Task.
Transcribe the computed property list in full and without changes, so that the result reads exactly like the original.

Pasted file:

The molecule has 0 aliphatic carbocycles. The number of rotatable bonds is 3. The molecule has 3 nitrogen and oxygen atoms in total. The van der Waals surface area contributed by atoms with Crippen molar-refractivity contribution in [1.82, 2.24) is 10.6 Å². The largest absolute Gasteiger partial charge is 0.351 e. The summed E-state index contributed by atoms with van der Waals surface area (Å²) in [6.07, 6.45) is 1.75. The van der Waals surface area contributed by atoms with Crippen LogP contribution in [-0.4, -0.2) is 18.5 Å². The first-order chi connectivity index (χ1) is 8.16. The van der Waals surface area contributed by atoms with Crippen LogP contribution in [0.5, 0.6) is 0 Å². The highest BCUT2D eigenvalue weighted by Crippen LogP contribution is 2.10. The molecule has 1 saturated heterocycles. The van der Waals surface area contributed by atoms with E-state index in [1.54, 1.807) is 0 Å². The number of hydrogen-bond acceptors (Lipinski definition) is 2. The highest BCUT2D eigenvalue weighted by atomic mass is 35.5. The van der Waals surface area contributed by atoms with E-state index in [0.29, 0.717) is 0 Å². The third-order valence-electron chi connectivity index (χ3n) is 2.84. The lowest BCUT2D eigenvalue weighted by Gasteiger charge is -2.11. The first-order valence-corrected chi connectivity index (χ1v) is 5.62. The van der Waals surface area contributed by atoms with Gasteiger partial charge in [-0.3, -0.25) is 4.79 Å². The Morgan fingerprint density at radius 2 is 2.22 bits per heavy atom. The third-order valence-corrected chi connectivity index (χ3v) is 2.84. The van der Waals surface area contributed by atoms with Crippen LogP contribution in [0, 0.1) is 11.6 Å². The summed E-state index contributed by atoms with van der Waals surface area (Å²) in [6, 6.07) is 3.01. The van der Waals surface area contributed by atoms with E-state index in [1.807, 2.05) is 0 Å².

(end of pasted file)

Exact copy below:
The molecule has 0 aliphatic carbocycles. The number of rotatable bonds is 3. The molecule has 3 nitrogen and oxygen atoms in total. The van der Waals surface area contributed by atoms with Crippen molar-refractivity contribution in [1.82, 2.24) is 10.6 Å². The largest absolute Gasteiger partial charge is 0.351 e. The summed E-state index contributed by atoms with van der Waals surface area (Å²) in [6.07, 6.45) is 1.75. The van der Waals surface area contributed by atoms with Crippen LogP contribution in [-0.4, -0.2) is 18.5 Å². The first-order chi connectivity index (χ1) is 8.16. The van der Waals surface area contributed by atoms with Crippen LogP contribution in [0.5, 0.6) is 0 Å². The highest BCUT2D eigenvalue weighted by Crippen LogP contribution is 2.10. The molecule has 1 saturated heterocycles. The van der Waals surface area contributed by atoms with E-state index in [1.54, 1.807) is 0 Å². The number of hydrogen-bond acceptors (Lipinski definition) is 2. The highest BCUT2D eigenvalue weighted by atomic mass is 35.5. The van der Waals surface area contributed by atoms with E-state index in [0.29, 0.717) is 0 Å². The third-order valence-electron chi connectivity index (χ3n) is 2.84. The lowest BCUT2D eigenvalue weighted by Gasteiger charge is -2.11. The first-order valence-corrected chi connectivity index (χ1v) is 5.62. The van der Waals surface area contributed by atoms with Gasteiger partial charge in [-0.3, -0.25) is 4.79 Å². The Morgan fingerprint density at radius 2 is 2.22 bits per heavy atom. The third-order valence-corrected chi connectivity index (χ3v) is 2.84. The van der Waals surface area contributed by atoms with Crippen LogP contribution in [0, 0.1) is 11.6 Å². The summed E-state index contributed by atoms with van der Waals surface area (Å²) in [6, 6.07) is 3.01. The van der Waals surface area contributed by atoms with E-state index in [1.807, 2.05) is 0 Å².